Although it had been founded in 1693, the College of William and Mary made little ground in its attempt to reach the academic quality that the Puritan colleges displayed in New England. By the time it was fully functioning, the Enlightenment had already established itself as an intellectual entity. The college’s charter imagined the bare bones of Harvard’s instruction and claimed the college to be a “perpetual college of Divinity, Philosophy, Languages, and other good Arts and Sciences.” This did not reach full realization until a regular faculty was eventually hired for the first time in 1727, a period in which the Enlightenment reigned supreme. The curriculum, therefore, began with a combination of both the liberal arts and the teachings of Bacon, Locke, and other notable Enlightenment figures. The authority was Anglican, but the college did little to reciprocate with a strong ministerial student body. Unlike the schools of New England, its unique starting curriculum remained as it was. It was not challenged through intellectual disputes, nor was the Church of England threatened in its control. Rather, the College of William and Mary continued as a unique representation of the old and the new alongside a stronger tie to church dogma and liturgy than the Puritan projects of New England displayed.
Both the liberal arts tradition and Protestantism survived the onslaught of Enlightenment values and discoveries, and yet both were not the same as they were at the time of Harvard’s founding. The colleges had diversified and taken it upon themselves to form their own unique curriculum on the back of the tradition of old. The Protestant liberal arts tradition was no longer the capstone of the educational pyramid for all to behold but instead acted as the bedrock deep within the foundation. As tradition diminished, room was made for commentary regarding the path that education was following. Whereas before it would have been unheard of to ridicule the instructions that were passed down by the Protestant establishment, mockery entered the conversation due to the authority provided by degrees of academic freedom. John Trumbull, a notable poet, mocked the uselessness of the studies at Yale. He wrote a satire in 1772 entitled “The Progress of Dulness or the Rare Adventures of Tom Brainless” which depicts a student who encounters the Yale curriculum and does not benefit from it. Instead, the student “read ancient authors o’er in vain,” and, “On Sunday, in his best array, /Deals forth the dullness of the day.” The liberal arts tradition and Christian practices that Yale enforced were unimportant to those who concentrated only on the promise of progress the Enlightenment displayed. The voices of mockery and dispute were not met with radical change. However, as the colleges remained tied to their values, academic freedom grew through the appearance of student organizations and in the gathering of student opinion.
Near the end of the eighteenth century, Samuel H. Smith published his essay, “A System of Liberal Education.” Smith studied at the University of Pennsylvania and advocated for education to find its end in the formation of virtue and wisdom in the student. The pursuit of happiness mindset that Johnson had attributed to finding fulfillment in God’s will had been repurposed into one that was directly connected to the freedom located in a Republic. What is more, Smith demanded education as a right for the American citizen. The most important point made by Smith was that “[i]n forming a system of liberal education, it is necessary to avoid ideas of too general a character as well as those which involve too minute a specification.” This idea was one that Thomas Jefferson agreed with and would lead to his formation of the University of Virginia, an institution devoid of a Protestant Christian foundation. Smith argues that a liberal arts education should be separated from Christian doctrine because the doctrine of the Christian church is not viewed as “either absolutely true or in the highest degree probable” based on Enlightenment empiricism. This is the first championing of the liberal arts tradition without Christian influence, and it caused a dramatic shift in the establishment of colleges that followed.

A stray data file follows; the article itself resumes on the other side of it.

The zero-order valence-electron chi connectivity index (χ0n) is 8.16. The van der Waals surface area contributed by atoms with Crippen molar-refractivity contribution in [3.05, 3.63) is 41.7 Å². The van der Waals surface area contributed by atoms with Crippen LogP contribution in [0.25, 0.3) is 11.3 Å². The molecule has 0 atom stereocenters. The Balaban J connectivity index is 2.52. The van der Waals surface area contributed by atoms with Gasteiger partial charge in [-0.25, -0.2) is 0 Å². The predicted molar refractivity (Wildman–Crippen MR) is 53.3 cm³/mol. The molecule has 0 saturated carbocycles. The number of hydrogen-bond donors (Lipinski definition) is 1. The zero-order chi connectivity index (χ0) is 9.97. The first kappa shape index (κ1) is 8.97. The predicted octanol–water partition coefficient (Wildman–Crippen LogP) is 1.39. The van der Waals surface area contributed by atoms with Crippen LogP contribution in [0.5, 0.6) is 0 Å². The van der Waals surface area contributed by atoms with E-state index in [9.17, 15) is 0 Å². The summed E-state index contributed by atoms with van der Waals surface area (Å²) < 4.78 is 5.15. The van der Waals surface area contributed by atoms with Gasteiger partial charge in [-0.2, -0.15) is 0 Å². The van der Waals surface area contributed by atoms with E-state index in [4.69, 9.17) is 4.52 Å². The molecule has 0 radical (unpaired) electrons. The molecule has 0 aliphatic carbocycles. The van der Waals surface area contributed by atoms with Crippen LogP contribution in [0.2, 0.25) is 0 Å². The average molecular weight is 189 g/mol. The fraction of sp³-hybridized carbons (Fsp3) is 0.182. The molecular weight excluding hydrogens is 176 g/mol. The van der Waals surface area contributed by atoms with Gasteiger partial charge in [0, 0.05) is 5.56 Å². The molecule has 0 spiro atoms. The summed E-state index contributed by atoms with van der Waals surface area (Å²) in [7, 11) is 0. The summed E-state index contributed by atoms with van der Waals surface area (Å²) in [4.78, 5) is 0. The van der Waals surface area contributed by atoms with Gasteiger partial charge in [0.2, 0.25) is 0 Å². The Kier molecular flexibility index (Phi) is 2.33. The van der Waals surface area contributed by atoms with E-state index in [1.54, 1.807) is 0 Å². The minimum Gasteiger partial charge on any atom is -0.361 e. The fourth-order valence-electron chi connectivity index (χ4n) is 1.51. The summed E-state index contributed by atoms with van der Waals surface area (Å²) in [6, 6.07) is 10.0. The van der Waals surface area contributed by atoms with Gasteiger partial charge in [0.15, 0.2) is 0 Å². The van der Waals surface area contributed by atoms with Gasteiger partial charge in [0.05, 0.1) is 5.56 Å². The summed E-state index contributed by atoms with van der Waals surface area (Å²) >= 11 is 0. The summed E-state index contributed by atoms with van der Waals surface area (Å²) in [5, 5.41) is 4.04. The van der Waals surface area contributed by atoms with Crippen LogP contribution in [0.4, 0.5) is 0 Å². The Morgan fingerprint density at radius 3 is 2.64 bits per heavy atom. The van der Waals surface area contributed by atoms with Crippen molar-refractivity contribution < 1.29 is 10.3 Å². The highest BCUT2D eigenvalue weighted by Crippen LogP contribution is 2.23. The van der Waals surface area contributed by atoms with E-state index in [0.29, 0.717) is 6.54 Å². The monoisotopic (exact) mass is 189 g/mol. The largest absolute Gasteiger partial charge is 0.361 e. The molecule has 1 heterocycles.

Following the scientific, educational, and philosophical discoveries of the Enlightenment era, there was growing discontent among overseers and students about the current state of the institutions. Thomas Clap, Yale’s president, opposed Benjamin Gale’s argument against the upkeep of a college church in 1733. Gale was the son in law of Reverend Jared Eliot of the Yale Corporation. Clap combated Gale’s dispute by declaring that Yale was more than a college; it was a religious society. Clap eventually lost the battle in the minds of the students, who advocated for religious toleration, and was forced to resign. His successor, Naphtali Daggett, followed suit, but the Yale curriculum lived on. With the appointment of Edward Holyoke in 1737 to the Harvard presidency, the curriculum was divided into tutorships by the Board of Overseers. Instead of each tutor delivering all subjects to one class, each tutor taught one subject to a single class. This did not remove any traditional subjects, but it did recreate the role of the tutor into one of specialist. Furthermore, the Anglican colleges—the College of Philadelphia and King’s College—stayed within the control of the Church of England but began to show signs of disagreement. King’s College clung to the liberal arts curriculum but not out of a sense of responsibility for the continuation of the tradition. Instead, it mirrored the courses taught at Queen’s College, Oxford, in order that it might represent a true English school in the mind of the Empire. Philadelphia also sought recognition in this regard, but it did not look towards the classics. Rather, instruction followed Enlightenment values and expectations mirrored those enforced at Oxford.